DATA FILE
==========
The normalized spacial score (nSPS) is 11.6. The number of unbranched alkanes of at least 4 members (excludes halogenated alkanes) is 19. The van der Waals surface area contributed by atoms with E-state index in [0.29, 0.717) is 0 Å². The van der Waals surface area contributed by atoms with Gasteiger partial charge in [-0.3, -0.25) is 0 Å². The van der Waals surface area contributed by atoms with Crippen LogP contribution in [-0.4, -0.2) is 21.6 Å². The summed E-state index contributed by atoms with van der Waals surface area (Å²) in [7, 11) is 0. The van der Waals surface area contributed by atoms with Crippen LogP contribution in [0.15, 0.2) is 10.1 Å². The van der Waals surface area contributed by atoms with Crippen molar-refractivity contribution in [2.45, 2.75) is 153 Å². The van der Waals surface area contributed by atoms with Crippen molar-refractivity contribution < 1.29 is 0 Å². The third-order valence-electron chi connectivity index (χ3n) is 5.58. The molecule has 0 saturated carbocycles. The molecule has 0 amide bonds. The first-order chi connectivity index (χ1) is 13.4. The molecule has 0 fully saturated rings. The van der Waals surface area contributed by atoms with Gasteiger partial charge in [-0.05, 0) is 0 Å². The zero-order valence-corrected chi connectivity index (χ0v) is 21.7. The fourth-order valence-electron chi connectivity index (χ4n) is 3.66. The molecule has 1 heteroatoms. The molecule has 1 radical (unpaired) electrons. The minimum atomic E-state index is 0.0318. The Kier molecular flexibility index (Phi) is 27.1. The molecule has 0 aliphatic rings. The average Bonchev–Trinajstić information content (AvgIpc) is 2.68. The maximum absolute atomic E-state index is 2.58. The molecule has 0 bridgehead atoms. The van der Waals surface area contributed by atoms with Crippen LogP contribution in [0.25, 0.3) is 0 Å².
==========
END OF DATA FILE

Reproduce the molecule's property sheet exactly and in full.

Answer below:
The normalized spacial score (nSPS) is 11.6. The number of unbranched alkanes of at least 4 members (excludes halogenated alkanes) is 19. The van der Waals surface area contributed by atoms with E-state index in [0.29, 0.717) is 0 Å². The van der Waals surface area contributed by atoms with Gasteiger partial charge in [-0.3, -0.25) is 0 Å². The van der Waals surface area contributed by atoms with Crippen LogP contribution in [-0.4, -0.2) is 21.6 Å². The summed E-state index contributed by atoms with van der Waals surface area (Å²) in [7, 11) is 0. The van der Waals surface area contributed by atoms with Crippen LogP contribution in [0.15, 0.2) is 10.1 Å². The van der Waals surface area contributed by atoms with Crippen molar-refractivity contribution in [2.45, 2.75) is 153 Å². The van der Waals surface area contributed by atoms with Crippen molar-refractivity contribution < 1.29 is 0 Å². The third-order valence-electron chi connectivity index (χ3n) is 5.58. The molecule has 0 saturated carbocycles. The molecule has 0 amide bonds. The first-order chi connectivity index (χ1) is 13.4. The molecule has 0 fully saturated rings. The van der Waals surface area contributed by atoms with Gasteiger partial charge in [-0.05, 0) is 0 Å². The zero-order valence-corrected chi connectivity index (χ0v) is 21.7. The fourth-order valence-electron chi connectivity index (χ4n) is 3.66. The molecule has 1 heteroatoms. The molecule has 1 radical (unpaired) electrons. The minimum atomic E-state index is 0.0318. The Kier molecular flexibility index (Phi) is 27.1. The molecule has 0 aliphatic rings. The average Bonchev–Trinajstić information content (AvgIpc) is 2.68. The maximum absolute atomic E-state index is 2.58. The molecule has 0 bridgehead atoms. The van der Waals surface area contributed by atoms with Crippen LogP contribution in [0.25, 0.3) is 0 Å².